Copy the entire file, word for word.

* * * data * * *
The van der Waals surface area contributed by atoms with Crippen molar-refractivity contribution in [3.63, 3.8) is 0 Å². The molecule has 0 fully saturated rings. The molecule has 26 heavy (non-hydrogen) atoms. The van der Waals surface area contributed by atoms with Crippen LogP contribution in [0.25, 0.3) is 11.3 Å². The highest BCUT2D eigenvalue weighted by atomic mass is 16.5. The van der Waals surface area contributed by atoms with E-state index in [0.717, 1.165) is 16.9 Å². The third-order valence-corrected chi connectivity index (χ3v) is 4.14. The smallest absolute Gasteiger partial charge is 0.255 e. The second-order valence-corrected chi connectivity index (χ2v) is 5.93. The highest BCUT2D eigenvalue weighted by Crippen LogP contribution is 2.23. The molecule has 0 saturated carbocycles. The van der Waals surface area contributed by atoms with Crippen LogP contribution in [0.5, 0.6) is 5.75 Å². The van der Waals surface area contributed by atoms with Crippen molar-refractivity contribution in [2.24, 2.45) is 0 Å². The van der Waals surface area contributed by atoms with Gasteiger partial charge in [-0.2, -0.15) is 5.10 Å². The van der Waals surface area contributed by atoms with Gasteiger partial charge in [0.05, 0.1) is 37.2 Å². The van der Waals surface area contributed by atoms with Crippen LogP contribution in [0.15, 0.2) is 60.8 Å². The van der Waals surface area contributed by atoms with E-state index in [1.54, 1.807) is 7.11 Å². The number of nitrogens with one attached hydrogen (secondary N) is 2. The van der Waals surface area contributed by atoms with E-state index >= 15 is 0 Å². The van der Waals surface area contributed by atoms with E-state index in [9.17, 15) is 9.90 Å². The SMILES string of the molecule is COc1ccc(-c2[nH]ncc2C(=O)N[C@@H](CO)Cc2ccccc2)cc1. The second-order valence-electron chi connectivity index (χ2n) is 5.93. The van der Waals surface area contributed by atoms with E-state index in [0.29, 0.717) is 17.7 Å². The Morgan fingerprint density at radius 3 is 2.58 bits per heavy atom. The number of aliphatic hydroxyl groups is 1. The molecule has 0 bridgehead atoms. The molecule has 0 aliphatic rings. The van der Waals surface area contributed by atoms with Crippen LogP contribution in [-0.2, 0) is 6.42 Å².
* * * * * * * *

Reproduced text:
The van der Waals surface area contributed by atoms with Crippen molar-refractivity contribution in [3.63, 3.8) is 0 Å². The molecule has 0 fully saturated rings. The molecule has 26 heavy (non-hydrogen) atoms. The van der Waals surface area contributed by atoms with Crippen LogP contribution in [0.25, 0.3) is 11.3 Å². The highest BCUT2D eigenvalue weighted by atomic mass is 16.5. The van der Waals surface area contributed by atoms with E-state index in [0.717, 1.165) is 16.9 Å². The third-order valence-corrected chi connectivity index (χ3v) is 4.14. The smallest absolute Gasteiger partial charge is 0.255 e. The second-order valence-corrected chi connectivity index (χ2v) is 5.93. The highest BCUT2D eigenvalue weighted by Crippen LogP contribution is 2.23. The molecule has 0 saturated carbocycles. The van der Waals surface area contributed by atoms with Crippen LogP contribution in [0.5, 0.6) is 5.75 Å². The van der Waals surface area contributed by atoms with Crippen molar-refractivity contribution in [2.24, 2.45) is 0 Å². The van der Waals surface area contributed by atoms with Gasteiger partial charge in [-0.2, -0.15) is 5.10 Å². The van der Waals surface area contributed by atoms with Gasteiger partial charge in [0.05, 0.1) is 37.2 Å². The van der Waals surface area contributed by atoms with Crippen LogP contribution in [0.15, 0.2) is 60.8 Å². The van der Waals surface area contributed by atoms with E-state index in [1.54, 1.807) is 7.11 Å². The number of nitrogens with one attached hydrogen (secondary N) is 2. The van der Waals surface area contributed by atoms with E-state index >= 15 is 0 Å². The van der Waals surface area contributed by atoms with E-state index in [9.17, 15) is 9.90 Å². The SMILES string of the molecule is COc1ccc(-c2[nH]ncc2C(=O)N[C@@H](CO)Cc2ccccc2)cc1. The second-order valence-electron chi connectivity index (χ2n) is 5.93. The van der Waals surface area contributed by atoms with E-state index in [0.29, 0.717) is 17.7 Å². The Morgan fingerprint density at radius 3 is 2.58 bits per heavy atom. The number of aliphatic hydroxyl groups is 1. The molecule has 0 bridgehead atoms. The molecule has 0 aliphatic rings. The van der Waals surface area contributed by atoms with Crippen LogP contribution in [-0.2, 0) is 6.42 Å².